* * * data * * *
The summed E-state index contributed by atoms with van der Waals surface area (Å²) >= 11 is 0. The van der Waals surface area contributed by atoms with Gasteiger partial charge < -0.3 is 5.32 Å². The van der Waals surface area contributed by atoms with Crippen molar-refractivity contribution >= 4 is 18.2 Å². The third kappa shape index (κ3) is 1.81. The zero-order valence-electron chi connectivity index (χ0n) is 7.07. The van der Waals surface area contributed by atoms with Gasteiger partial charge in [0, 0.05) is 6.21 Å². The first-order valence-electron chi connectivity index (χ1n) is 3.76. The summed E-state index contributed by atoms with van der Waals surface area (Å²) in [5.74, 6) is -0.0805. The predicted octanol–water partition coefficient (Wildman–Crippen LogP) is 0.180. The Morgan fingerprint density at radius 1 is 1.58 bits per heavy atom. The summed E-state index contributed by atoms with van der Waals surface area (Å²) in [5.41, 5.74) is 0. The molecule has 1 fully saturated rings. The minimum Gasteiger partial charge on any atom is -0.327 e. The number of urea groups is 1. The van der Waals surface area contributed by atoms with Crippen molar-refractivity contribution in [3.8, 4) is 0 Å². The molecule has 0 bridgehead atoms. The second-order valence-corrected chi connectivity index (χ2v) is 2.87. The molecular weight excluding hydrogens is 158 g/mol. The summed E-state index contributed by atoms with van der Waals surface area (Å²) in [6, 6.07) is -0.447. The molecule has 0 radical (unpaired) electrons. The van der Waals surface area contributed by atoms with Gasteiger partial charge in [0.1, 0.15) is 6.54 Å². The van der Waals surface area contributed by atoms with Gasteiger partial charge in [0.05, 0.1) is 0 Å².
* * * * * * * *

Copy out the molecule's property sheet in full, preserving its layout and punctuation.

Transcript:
The summed E-state index contributed by atoms with van der Waals surface area (Å²) >= 11 is 0. The van der Waals surface area contributed by atoms with Gasteiger partial charge < -0.3 is 5.32 Å². The van der Waals surface area contributed by atoms with Crippen molar-refractivity contribution >= 4 is 18.2 Å². The third kappa shape index (κ3) is 1.81. The zero-order valence-electron chi connectivity index (χ0n) is 7.07. The van der Waals surface area contributed by atoms with Gasteiger partial charge in [0, 0.05) is 6.21 Å². The first-order valence-electron chi connectivity index (χ1n) is 3.76. The summed E-state index contributed by atoms with van der Waals surface area (Å²) in [5.74, 6) is -0.0805. The predicted octanol–water partition coefficient (Wildman–Crippen LogP) is 0.180. The Morgan fingerprint density at radius 1 is 1.58 bits per heavy atom. The summed E-state index contributed by atoms with van der Waals surface area (Å²) in [5.41, 5.74) is 0. The molecule has 1 fully saturated rings. The minimum Gasteiger partial charge on any atom is -0.327 e. The number of urea groups is 1. The van der Waals surface area contributed by atoms with Crippen molar-refractivity contribution in [3.8, 4) is 0 Å². The molecule has 0 bridgehead atoms. The second-order valence-corrected chi connectivity index (χ2v) is 2.87. The molecular weight excluding hydrogens is 158 g/mol. The summed E-state index contributed by atoms with van der Waals surface area (Å²) in [6, 6.07) is -0.447. The molecule has 0 radical (unpaired) electrons. The van der Waals surface area contributed by atoms with Gasteiger partial charge in [0.1, 0.15) is 6.54 Å². The van der Waals surface area contributed by atoms with Gasteiger partial charge in [0.05, 0.1) is 0 Å².